A British Soldier Drags a Catholic Protester During Bloody Sunday

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A British Soldier Drags a Catholic Protester During Bloody Sunday


By: Anonymous

Date: January 30, 1972

Source: Getty Images

About the Photographer: The primary source photograph was taken by an unknown photographer for AFP, a worldwide, multilingual news agency based in Paris.


The conflict between Protestants and Catholics in Northern Ireland date back centuries to the Anglo-Norman invasion of Ireland. However, the root of the most recent "Troubles"—as the conflict is known in Britain—is found in 1921 with the partition of the island of Eire into Ireland, a sovereign nation, and Northern Ireland, a part of Great Britain. The population of the agricultural southern region that would become Ireland was mainly Catholic. In contrast to this, Protestants, many of whom descended from British settlers in Ireland, sought union with England. The conflict between Protestants and Catholics was, instead, a conflict of home rule versus union with England. The new state of Northern Ireland consisted of a protestant majority. With this majority, protestant unionists began a campaign of discrimination against Catholics, beginning with housing and employment.

In 1965, the Northern Ireland Civil Rights Association (NICRA) emerged in with the expressed goals of ending discrimination against Catholics. The movement sought free and fair elections, with one representative to vote in council elections and the end of gerrymandering electoral boundaries; a repeal of the Special Powers Act that gave police liberal arrest and detention powers; fairness in public housing; and the disbanding of the largely Protestant auxiliary police force. Members of the NIRCA witnessed the civil rights movements in the United States and sought to mobilize Northern Ireland toward the same end. They marched in Londonderry on October 5, 1968, even though the demonstration had been banned by the Minister for Home Affairs William Craig. Craig assumed that the civil rights movement operated as a political front for the Irish Republic Army (IRA) terrorists. Camera crews from the Irish nationalist television station, RTE, took images of the protesters being beaten by police.

As the civil rights movement grew, so did the armed conflict between the Irish Republic Army and the unionists. The police began the widespread use of interment as a tool to gather intelligence as well as hamper the activities of the IRA. Many of the detainees were badly beaten and subjected to sleep deprivation and other forms of torture. On January 30, 1972, the NICRA organized a demonstration in Londonderry in protest of the policy of interment without trial. Although demonstrations such as these had been banned by the parliament, approximately ten thousand people gathered in Creggan Estate and proceeded toward Guildhall Square. British paratroopers sealed off the square and led the marchers away from the organizers who were already in the square. Groups of demonstrators lagged behind to confront the soldiers at the barricades by throwing stones. The paratroopers responded with CS gas and water cannons. Shortly after 4:00 PM, the paratroopers requested permission to make arrests and less than thirty minutes later, thirteen of the protesters had been shot dead.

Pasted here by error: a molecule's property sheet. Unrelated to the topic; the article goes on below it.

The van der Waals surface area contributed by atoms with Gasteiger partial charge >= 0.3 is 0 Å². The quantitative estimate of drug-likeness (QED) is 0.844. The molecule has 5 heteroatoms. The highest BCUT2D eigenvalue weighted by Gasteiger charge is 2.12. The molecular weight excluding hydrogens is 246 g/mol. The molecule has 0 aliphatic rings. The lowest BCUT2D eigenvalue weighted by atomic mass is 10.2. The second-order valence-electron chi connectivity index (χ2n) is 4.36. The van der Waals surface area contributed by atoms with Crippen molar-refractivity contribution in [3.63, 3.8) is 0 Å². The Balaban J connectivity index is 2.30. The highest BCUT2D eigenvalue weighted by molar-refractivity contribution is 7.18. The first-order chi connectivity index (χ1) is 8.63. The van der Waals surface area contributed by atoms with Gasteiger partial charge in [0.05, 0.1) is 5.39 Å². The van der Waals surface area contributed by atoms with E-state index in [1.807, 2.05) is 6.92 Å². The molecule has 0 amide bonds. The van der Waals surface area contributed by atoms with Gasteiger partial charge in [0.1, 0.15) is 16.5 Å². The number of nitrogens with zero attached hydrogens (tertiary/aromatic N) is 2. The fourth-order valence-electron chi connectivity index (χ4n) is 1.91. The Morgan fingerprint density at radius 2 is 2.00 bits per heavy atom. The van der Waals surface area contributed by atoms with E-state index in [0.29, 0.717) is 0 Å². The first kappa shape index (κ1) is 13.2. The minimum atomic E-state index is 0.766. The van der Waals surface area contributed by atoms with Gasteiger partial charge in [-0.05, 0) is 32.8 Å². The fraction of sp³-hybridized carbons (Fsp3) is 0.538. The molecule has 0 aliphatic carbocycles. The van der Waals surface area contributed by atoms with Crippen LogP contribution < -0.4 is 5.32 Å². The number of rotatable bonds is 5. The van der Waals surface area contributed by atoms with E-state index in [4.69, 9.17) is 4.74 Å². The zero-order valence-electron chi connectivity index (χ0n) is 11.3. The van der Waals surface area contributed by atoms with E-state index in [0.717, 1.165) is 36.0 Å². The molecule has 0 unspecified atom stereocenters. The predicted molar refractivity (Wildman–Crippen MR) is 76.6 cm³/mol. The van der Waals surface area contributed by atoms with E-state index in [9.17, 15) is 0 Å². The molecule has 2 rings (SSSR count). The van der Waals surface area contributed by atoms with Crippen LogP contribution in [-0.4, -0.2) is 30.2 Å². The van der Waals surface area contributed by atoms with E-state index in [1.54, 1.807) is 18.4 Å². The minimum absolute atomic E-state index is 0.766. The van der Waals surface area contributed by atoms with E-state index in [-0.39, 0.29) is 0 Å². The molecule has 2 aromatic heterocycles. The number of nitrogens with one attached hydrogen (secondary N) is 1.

See primary source image.


The Lord Chief Justice of England, Lord Widgery, was commissioned by the Prime Minister to conduct an official inquiry of the indicent. In April 1972, Widgery released his findings that although the paratroopers shots had "bordered on the reckless" the soldiers had been fired upon by the protesters first. These findings were controversial and in conflict with the Londonderry coroner who believed that the events were, "sheer unadulterated murder."

The events of January 30, 1972 became known as Bloody Sunday and served to revitalize the violent opposition to British presence in Northern Ireland. In response to the events of Bloody Sunday, the IRA began a new wave of bombings including the "Bloody Friday" string of 22 bombs detonated in Belfast in July of 1972. In the anniversary of Bloody Sunday in 1998, Prime Minister Tony Blair declared that a new inquiry of the events would take place. Blair appointed Lord Saville to direct the inquiry, which ended in November 2004. The final report and conclusions by Lord Saville were expected in 2005. However, due to the volume of testimony and evidence, the publication has been delayed.



"Leaders: The truth, however unpalatable; Bloody Sunday." Economist. (January 26, 2002).

Web sites

BBC News. "War and Conflict: The Troubles." 〈http://www.bbc.co.uk/history/war/troubles/origins/bloodysun.shtml〉 (accessed January 6, 2005).

PBS. "The IRA and Sinn Fein." 〈http://www.pbs.org/wgbh/pages/frontline/shows/ira/etc/cron.html〉 (accessed January 6, 2005).

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A British Soldier Drags a Catholic Protester During Bloody Sunday

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